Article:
Poll method:

The poll method is the indicator for our system if a future is ready to return / execute something.

The problem with busy-waiting is solved via wake call. But the whole 'how does a future work for real non blocking / async IO' is a blogpost on it's own.

Important is that the poll method is the thing called by the runtime, so it returns the result to our 'consuming behavior'

Since futures are closures pushed to a thread and the incoming parameters are on the stack it has no return value! This is why the last returning future - if you use future in future - needs to return void.

That's because he thread keeps on running and where should it 'return the value too' ? However as soon as you join or use other operations a temporary stack can be built that passes the values to the next future. (This is pure speculation and I need to verify it)

What does this mean? You have to work on the heap or with other side-effects in futures. For those who find side-effects a fuzzy term. It just means outside of your function body, like writing something on the screen, as a file and such things.

Back to the code:

fn poll(&mut self) -> Poll<Option<Self::Item>, Self::Error> {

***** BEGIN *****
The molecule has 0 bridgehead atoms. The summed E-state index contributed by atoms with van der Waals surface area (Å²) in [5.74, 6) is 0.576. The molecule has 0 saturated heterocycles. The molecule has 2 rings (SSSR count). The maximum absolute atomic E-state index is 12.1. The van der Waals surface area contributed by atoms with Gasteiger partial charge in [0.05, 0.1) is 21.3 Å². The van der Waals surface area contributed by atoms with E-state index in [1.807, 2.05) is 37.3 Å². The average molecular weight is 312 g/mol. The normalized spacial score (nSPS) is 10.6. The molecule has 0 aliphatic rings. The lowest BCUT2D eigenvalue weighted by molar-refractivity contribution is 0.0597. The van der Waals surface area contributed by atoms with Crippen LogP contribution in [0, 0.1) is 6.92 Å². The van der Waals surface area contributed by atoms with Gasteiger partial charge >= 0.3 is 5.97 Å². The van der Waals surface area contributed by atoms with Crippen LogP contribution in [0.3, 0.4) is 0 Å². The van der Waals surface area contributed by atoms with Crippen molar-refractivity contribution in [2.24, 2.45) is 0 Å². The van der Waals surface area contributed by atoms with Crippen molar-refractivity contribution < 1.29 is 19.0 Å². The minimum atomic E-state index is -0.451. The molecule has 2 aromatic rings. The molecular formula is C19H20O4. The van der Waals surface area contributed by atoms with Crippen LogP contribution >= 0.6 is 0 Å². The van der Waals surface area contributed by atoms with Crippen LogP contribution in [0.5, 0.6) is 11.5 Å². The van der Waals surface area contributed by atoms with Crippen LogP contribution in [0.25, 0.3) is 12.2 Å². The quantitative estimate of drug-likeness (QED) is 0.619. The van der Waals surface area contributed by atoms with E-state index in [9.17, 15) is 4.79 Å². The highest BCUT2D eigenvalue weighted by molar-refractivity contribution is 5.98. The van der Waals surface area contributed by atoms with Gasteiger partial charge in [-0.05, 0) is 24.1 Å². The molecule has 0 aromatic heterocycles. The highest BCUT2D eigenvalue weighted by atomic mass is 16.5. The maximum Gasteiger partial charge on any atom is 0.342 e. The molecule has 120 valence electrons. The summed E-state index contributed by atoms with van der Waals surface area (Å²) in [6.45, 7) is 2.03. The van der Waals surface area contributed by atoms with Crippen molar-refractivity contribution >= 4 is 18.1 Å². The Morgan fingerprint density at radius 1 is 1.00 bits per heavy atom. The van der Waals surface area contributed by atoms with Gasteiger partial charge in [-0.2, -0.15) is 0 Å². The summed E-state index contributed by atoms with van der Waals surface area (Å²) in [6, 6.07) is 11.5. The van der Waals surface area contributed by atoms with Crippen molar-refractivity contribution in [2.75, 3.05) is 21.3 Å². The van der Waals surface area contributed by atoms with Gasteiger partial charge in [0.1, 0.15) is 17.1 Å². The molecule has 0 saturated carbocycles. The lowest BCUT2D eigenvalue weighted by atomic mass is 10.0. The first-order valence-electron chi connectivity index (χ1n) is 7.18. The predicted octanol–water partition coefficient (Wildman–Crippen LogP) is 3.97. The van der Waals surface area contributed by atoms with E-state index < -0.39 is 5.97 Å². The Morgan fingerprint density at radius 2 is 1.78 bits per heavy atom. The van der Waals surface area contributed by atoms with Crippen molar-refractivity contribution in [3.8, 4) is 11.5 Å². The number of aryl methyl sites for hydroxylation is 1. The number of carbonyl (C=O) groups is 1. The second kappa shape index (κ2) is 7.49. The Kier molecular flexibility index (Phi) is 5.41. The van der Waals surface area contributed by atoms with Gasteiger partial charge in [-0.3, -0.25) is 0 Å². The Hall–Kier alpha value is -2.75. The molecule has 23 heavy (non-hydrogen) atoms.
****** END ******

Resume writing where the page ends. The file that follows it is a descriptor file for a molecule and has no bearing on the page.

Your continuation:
let mut line = String::new();
        let bytes = self.buffered_reader.borrow_mut().read_line(&mut line);

        if bytes.is_err() {
            println!("{}", "omg we're haven an error");
            return Ok(Async::Ready(None));
        }

        if bytes.unwrap() == 0 {
            println!("{}", "omg we're at the end");
            return Ok(Async::Ready(None));
        }

        Ok(Async::Ready(Some(line)))
    }

This code is semi straight forward. I create a new string where I will get the values of the linebuffer copied and transformed to a string.

The buffer internal is a Vec<u8> so a vector that contains binary values that will be transformed and pushed onto the String which is a vector of <u8> which is looked at / grouped by a defined encoding. UTF-8 in our case.

UTF-8 is a variable length encoding with a minimum of 8 bits per character. Characters with higher code points will take up to 32 bits. Quote from Wikipedia: "UTF-8 encodes each of the 1,112,064 code points in the Unicode character set using one to four 8-bit bytes (termed "octets" in the Unicode Standard).

stackoverflow

We're getting a line and writing it to our local string. That's why the string needs to be mutable and be passed as mutable reference. Also we need to borrow our reader mutable otherwise it cannot store the current cursor position within the buffered reader

let mut line = String::new();
let bytes = self.buffered_reader.borrow_mut().read_line(&mut line);

Next are our security checks:

The first one is to check if there is major problem it will terminate the stream in our case.

if bytes.is_err() {
    println!("{}", "omg we're haven an error");
    return Ok(Async::Ready(None));
}

The second check is if the file is at it's end.